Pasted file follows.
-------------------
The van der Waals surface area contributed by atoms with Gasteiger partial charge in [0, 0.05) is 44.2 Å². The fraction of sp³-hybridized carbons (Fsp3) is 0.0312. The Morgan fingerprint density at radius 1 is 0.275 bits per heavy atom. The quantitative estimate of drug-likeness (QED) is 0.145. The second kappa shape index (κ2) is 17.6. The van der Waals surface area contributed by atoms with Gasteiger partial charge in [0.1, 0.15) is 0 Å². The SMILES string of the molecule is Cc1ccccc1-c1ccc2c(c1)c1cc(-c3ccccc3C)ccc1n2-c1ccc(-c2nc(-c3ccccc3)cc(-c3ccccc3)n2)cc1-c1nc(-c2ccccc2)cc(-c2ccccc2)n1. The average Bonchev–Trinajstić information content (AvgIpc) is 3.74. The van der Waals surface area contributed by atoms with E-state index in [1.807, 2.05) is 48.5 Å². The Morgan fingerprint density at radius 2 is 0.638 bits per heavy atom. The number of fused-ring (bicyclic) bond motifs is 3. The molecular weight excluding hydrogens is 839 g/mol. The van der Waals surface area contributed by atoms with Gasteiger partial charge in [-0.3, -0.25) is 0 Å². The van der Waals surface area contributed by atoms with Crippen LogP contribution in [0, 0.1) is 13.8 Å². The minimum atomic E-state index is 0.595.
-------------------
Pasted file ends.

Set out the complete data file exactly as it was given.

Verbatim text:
The van der Waals surface area contributed by atoms with Gasteiger partial charge in [0, 0.05) is 44.2 Å². The fraction of sp³-hybridized carbons (Fsp3) is 0.0312. The Morgan fingerprint density at radius 1 is 0.275 bits per heavy atom. The quantitative estimate of drug-likeness (QED) is 0.145. The second kappa shape index (κ2) is 17.6. The van der Waals surface area contributed by atoms with Gasteiger partial charge in [0.1, 0.15) is 0 Å². The SMILES string of the molecule is Cc1ccccc1-c1ccc2c(c1)c1cc(-c3ccccc3C)ccc1n2-c1ccc(-c2nc(-c3ccccc3)cc(-c3ccccc3)n2)cc1-c1nc(-c2ccccc2)cc(-c2ccccc2)n1. The average Bonchev–Trinajstić information content (AvgIpc) is 3.74. The van der Waals surface area contributed by atoms with E-state index in [1.807, 2.05) is 48.5 Å². The Morgan fingerprint density at radius 2 is 0.638 bits per heavy atom. The number of fused-ring (bicyclic) bond motifs is 3. The molecular weight excluding hydrogens is 839 g/mol. The van der Waals surface area contributed by atoms with Gasteiger partial charge in [-0.3, -0.25) is 0 Å². The van der Waals surface area contributed by atoms with Crippen LogP contribution in [0, 0.1) is 13.8 Å². The minimum atomic E-state index is 0.595.